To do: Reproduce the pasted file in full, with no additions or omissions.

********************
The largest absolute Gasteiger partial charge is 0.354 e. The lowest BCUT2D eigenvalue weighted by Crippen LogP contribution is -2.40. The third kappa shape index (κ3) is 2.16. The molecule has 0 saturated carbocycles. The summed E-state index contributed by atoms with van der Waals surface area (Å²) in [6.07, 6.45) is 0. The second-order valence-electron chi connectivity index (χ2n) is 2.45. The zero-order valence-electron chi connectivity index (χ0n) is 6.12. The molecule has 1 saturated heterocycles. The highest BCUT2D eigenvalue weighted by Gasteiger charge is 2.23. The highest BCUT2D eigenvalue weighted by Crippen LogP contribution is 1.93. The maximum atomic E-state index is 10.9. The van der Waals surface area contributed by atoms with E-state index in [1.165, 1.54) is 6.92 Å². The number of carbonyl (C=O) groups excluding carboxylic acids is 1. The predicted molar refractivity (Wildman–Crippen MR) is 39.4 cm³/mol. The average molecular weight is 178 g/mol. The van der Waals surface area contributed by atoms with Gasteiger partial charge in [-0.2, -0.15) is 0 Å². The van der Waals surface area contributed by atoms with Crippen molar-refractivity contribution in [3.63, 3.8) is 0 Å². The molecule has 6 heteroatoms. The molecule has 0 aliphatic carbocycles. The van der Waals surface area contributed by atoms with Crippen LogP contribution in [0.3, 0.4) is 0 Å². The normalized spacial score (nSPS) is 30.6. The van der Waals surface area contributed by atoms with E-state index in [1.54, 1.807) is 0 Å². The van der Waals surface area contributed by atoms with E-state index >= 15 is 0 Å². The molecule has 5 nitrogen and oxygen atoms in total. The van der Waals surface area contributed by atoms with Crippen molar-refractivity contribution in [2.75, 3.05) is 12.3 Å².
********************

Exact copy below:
The largest absolute Gasteiger partial charge is 0.354 e. The lowest BCUT2D eigenvalue weighted by Crippen LogP contribution is -2.40. The third kappa shape index (κ3) is 2.16. The molecule has 0 saturated carbocycles. The summed E-state index contributed by atoms with van der Waals surface area (Å²) in [6.07, 6.45) is 0. The second-order valence-electron chi connectivity index (χ2n) is 2.45. The zero-order valence-electron chi connectivity index (χ0n) is 6.12. The molecule has 1 saturated heterocycles. The highest BCUT2D eigenvalue weighted by Gasteiger charge is 2.23. The highest BCUT2D eigenvalue weighted by Crippen LogP contribution is 1.93. The maximum atomic E-state index is 10.9. The van der Waals surface area contributed by atoms with E-state index in [1.165, 1.54) is 6.92 Å². The number of carbonyl (C=O) groups excluding carboxylic acids is 1. The predicted molar refractivity (Wildman–Crippen MR) is 39.4 cm³/mol. The average molecular weight is 178 g/mol. The van der Waals surface area contributed by atoms with Gasteiger partial charge in [-0.2, -0.15) is 0 Å². The van der Waals surface area contributed by atoms with Crippen molar-refractivity contribution in [3.63, 3.8) is 0 Å². The molecule has 6 heteroatoms. The molecule has 0 aliphatic carbocycles. The van der Waals surface area contributed by atoms with Crippen LogP contribution in [0.3, 0.4) is 0 Å². The normalized spacial score (nSPS) is 30.6. The van der Waals surface area contributed by atoms with E-state index in [1.54, 1.807) is 0 Å². The van der Waals surface area contributed by atoms with E-state index >= 15 is 0 Å². The molecule has 5 nitrogen and oxygen atoms in total. The van der Waals surface area contributed by atoms with Crippen molar-refractivity contribution in [2.75, 3.05) is 12.3 Å².